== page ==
(CBS News) David Rubenstein, co-founder of The Carlyle Group, oversees one of the largest private equity firms in the world. The Carlyle Group has investments in a wide range of over 200 companies, from Hertz to Mrs. Fields Cookies and Rubenstein's own net worth is estimated to be approximately $2 billion. Already a well-known philanthropist, he has recently joined the call by fellow billionaires, Bill Gates, and Warren Buffett, to pledge to give away more than half of his personal wealth.
On Monday, he joined the table on "CBS This Morning" to talk about the giving pledge, the U.S. tax code, and how he came upon his success.
"The idea is to encourage more philanthropy -- I and about 85 other Americans have signed that," he said, touching on the idea behind the giving pledge. Recently, Rubenstein has given over $4.5 million to the pandas living in the U.S. a unique cause that Rubenstein says he was drawn to as a regent of the Smithsonian.
"My real concern was to help get people to come to the zoo more. The pandas are very popular. I thought the pandas are the most popular species on the face of the Earth," he said, touching on his motivation for focusing on pandas.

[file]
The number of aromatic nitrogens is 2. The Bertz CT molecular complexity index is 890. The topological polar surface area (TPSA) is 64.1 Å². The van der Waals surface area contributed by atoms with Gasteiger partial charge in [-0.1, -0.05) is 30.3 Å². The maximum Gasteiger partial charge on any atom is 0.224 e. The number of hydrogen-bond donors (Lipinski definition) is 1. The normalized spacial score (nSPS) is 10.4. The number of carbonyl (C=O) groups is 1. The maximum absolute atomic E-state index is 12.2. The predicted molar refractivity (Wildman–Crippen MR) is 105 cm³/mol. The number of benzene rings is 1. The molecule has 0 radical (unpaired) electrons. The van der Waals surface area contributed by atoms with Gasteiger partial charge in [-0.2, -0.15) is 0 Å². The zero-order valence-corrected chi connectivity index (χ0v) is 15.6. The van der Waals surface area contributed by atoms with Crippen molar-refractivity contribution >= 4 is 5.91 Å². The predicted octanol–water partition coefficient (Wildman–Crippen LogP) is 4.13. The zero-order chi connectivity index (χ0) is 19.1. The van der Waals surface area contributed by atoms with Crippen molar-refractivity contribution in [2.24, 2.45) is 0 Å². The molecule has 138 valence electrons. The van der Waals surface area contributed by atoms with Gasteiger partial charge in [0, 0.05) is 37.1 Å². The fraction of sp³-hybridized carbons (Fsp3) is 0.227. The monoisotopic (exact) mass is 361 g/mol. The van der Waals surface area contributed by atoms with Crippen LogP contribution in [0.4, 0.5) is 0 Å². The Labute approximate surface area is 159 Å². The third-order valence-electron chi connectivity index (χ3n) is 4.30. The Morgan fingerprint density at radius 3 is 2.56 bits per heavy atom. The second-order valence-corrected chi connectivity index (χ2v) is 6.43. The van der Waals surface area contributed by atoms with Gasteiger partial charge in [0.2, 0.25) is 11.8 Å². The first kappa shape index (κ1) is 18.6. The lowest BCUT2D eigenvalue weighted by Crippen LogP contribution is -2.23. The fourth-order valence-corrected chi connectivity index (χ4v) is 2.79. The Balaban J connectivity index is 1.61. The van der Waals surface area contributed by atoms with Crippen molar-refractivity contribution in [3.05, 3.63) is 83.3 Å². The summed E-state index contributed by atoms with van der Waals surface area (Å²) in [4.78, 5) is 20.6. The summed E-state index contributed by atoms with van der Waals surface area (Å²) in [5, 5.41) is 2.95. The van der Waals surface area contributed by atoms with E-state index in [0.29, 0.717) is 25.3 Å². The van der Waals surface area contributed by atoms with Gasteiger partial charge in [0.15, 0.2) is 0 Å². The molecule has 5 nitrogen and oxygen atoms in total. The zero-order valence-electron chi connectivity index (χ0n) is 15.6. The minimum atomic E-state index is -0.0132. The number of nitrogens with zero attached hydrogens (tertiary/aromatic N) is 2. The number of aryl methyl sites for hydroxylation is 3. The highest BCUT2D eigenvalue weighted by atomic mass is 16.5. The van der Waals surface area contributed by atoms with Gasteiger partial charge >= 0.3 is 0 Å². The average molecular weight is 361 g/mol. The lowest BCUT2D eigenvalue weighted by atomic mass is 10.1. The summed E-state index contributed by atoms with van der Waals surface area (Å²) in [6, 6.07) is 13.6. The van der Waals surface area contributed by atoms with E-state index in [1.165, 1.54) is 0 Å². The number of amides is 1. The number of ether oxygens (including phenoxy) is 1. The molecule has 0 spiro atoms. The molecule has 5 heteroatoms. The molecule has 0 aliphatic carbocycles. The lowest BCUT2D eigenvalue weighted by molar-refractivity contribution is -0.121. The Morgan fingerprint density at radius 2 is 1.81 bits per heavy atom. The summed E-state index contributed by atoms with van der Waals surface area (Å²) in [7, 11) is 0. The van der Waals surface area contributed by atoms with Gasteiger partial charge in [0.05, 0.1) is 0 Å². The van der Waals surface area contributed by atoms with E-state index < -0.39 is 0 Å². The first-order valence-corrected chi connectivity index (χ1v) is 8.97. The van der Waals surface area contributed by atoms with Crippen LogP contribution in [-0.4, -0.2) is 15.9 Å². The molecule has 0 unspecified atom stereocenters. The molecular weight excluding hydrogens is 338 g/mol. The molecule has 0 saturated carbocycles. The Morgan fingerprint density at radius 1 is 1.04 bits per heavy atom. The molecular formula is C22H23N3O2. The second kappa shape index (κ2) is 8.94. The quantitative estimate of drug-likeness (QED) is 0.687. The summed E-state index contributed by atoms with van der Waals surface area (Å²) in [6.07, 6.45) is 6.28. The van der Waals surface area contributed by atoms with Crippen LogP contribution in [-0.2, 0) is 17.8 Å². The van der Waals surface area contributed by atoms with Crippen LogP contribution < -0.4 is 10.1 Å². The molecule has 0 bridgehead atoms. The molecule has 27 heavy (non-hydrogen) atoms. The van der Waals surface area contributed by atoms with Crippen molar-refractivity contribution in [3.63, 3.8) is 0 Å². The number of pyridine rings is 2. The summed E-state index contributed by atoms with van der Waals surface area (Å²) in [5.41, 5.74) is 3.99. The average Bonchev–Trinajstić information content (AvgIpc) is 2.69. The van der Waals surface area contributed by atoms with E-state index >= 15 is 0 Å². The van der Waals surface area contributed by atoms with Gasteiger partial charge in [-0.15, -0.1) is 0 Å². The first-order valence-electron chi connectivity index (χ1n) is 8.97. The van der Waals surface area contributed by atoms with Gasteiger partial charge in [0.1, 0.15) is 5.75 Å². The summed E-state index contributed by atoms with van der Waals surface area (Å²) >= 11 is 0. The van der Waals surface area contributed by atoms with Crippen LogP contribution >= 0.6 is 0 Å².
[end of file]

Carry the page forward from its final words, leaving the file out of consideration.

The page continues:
Turning to politics and finance, Rubenstein touched on the criticism of former Gov. Mitt Romney's time at the private equity firm, Bain Capital, throughout much of his presidential campaign.
He allowed that in politics, everything is subject to being criticized," but stressed that "the most important thing to remember is that private equity has helped revolutionize American business around the world. It is designed to make companies more efficient and it does so...very often we save jobs...we make good returns that often go to public pension funds."
When pressed on the, Rubenstein stopped short of addressing whether or not it should be on the congressional chopping block.
"We have to recognize that we have a $1 trillion annual deficit...so carried interest shouldn't be singled out...carried interest isn't going to solve the problem," he said before adding, "Carried interest will produce about a billion dollars, or one-tenth of 1 percent of the deficit."
Rubenstein, the son of a postal worker, spoke about his upbringing and early career, saying that money "wasn't important" in considering his professional interests and reiterating that he tried several different tracks throughout his twenties -- he worked in politics and practiced law -- before starting his own company at 38 years old.
He said, "I started a company and it took off and I did get fortunate to make more money than I probably can spend, and therefore, I'm committed to giving away the bulk of it."